Online penalty 'must be fair'
Selangor and Kuala Lumpur Lorry Operators Association secretary-general Alvin Choong said offenders must be informed when their licences were suspended under the recently-upgraded Motor Vehicles (Demerit Points) Penalty System (Kejara).
"Many drivers are computer-illiterate and unable to check the status of their licences.
"At the very least, the authorities should send a letter to the offenders to let them know the offences they have committed."
He was responding to recent announcement of the Road Transport Department's Cyberjaya Data Centre which provides real-time updates on all types of licences and vehicle records, including road tax renewals and vehicle inspections.
Under the upgraded system, drivers who fail to pay their summonses within 21 days could find their licences suspended online without having to physically surrender their licences to the department first.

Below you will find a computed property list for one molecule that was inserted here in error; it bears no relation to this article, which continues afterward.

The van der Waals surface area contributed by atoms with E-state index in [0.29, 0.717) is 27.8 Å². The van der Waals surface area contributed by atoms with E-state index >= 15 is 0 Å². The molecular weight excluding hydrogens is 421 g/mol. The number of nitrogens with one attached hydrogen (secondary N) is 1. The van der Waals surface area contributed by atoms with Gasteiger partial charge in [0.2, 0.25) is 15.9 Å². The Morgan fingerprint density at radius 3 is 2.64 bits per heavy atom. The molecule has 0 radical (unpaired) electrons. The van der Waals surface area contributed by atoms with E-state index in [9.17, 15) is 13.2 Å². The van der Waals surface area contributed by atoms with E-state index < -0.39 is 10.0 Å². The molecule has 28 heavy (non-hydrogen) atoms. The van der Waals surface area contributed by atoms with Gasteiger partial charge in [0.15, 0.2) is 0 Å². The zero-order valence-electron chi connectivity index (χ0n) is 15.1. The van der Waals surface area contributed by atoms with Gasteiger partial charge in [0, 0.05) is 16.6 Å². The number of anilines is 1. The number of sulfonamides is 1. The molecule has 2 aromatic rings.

Choong said the new system should be guarded from abuse and for the laws to be enforced fairly and consistently.
Pan Malaysian Bus Operators' Association president Datuk Ashraf Ali said it was important to differentiate between offences committed by drivers and those committed by the operators.
"It is unfair to punish the driver in cases, say, where the road tax has not been renewed.
"Similarly, it is unfair to punish the operator when a driver is caught for speeding," he told the New Straits Times.
He said it was important for commercial vehicle operators to be informed of any offences committed by their drivers as soon as possible so that swift action can be taken.
"In my experience, the system allows too many drivers to commit offences at the expense of the operators.
"Some operators find themselves having to pay fines or having their road tax renewal rejected, due to offences committed by a few irresponsible drivers."
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